Healthcare News & Insights

Bundled payments coming for joint replacement surgery

Bundled payments for common surgeries are coming sooner than you may think. In fact, for many hospitals, they’ll be starting for two routine joint replacement surgeries as early as next year – according to a new proposed rule from the Centers for Medicare & Medicaid Services (CMS). 

Pen stethoscope glasses and dollar on blank Patient information - this is not the most hygienic place to put your stethoscopeIn the rule, published on the Federal Register, CMS announced that it’ll require hundreds of hospitals to participate in a new form of payment for hip and knee replacements called the Comprehensive Care for Joint Replacement (CCJR) Model.

Previously, CMS allowed hospitals to participate in a bundled care model for joint replacement surgery on a voluntary basis.

But soon hospitals in several regions across the country will have to participate. Regions range from large metropolitan areas such as New York City, Las Vegas and San Francisco to smaller areas such as Naples, FL; New Haven, CT; Reading, PA; and Tuscaloosa, AL.

Only critical access hospitals are excluded from the new CCJR model.

Trial run

The CCJR model will be tested for five years. During each year, hospitals will be paid for joint replacement surgery under the normal Medicare fee schedule, but they’ll face paybacks at the end of the year if CMS finds the care they administered to patients is more expensive than the targeted bundled payment price.

However, if a hospital provides high-quality care at a lower cost than the bundled payment price, CMS will pay the hospital a bonus equal to the difference. And for paybacks, the amount a hospital owes CMS can be adjusted based on how well the facility meets the agency’s quality benchmarks.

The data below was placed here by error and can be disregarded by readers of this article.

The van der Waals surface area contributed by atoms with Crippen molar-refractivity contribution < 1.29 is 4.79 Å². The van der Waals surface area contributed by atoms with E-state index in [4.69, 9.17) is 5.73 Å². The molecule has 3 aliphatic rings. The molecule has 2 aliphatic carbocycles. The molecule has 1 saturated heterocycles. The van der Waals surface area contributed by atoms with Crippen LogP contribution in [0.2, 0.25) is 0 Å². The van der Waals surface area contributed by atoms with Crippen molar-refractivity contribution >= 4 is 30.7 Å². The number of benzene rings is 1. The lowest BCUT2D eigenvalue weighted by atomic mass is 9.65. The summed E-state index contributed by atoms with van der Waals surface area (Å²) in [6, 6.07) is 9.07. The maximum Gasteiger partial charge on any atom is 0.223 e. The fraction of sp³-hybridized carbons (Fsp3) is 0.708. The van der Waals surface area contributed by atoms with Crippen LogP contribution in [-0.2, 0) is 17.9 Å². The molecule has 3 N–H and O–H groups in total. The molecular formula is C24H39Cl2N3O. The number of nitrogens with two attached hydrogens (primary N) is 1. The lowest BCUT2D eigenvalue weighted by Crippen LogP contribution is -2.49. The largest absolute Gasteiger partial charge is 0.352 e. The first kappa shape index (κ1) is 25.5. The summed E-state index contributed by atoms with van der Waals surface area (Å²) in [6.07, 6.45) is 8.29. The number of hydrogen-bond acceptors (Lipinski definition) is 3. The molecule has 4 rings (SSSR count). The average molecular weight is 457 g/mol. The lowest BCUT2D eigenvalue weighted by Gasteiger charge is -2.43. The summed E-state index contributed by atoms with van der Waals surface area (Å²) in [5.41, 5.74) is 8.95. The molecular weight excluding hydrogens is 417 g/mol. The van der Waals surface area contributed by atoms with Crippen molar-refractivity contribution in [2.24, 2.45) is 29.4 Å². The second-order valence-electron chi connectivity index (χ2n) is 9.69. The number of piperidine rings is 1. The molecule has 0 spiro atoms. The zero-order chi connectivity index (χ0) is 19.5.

As time goes on, hospitals will assume more risk depending on patient outcomes. That means they could receive even steeper pay cuts down the line for failing to provide quality care.

If the model’s successful, CMS is likely to expand it to more hospitals.

Bundling rationale

One of the biggest reasons why CMS is making this move is to lower healthcare spending. As written in an article from Modern Healthcare, after years of declining, spending is increasing again. The agency thinks that bundled payments for joint replacement surgeries may help curb that trend, while encouraing hospitals to think of ways to avoid complications after surgery, including postoperative infections.

CMS hopes the CCJR model will not only cut costs and improve quality, but also boost care coordination for patients between hospitals and other providers. Hospitals will be expected to help patients avoid complications that could cause additional hospital stays by working closely with primary care physicians and various specialists to provide the appropriate follow-up care.

Future for hospitals

This news comes on the heels of a study from U.S. News and World Report showing that hospitals across the country vary widely in how well they perform common surgeries – including joint replacement surgeries. Facilities who perform these procedures often have better patient outcomes than hospitals that don’t.

If the CCJR model expands to all hospitals, low-volume facilities with poorer patient outcomes may have trouble staying afloat. Even middle-of-the-road hospitals could see their bottom lines suffer.

Since the new model is still it its pilot phase, hospitals have time to take a closer look at their joint replacement surgeries to see what areas they need to work on to provide higher quality care through the whole process, from the initial surgery to the patient’s discharge and recovery.

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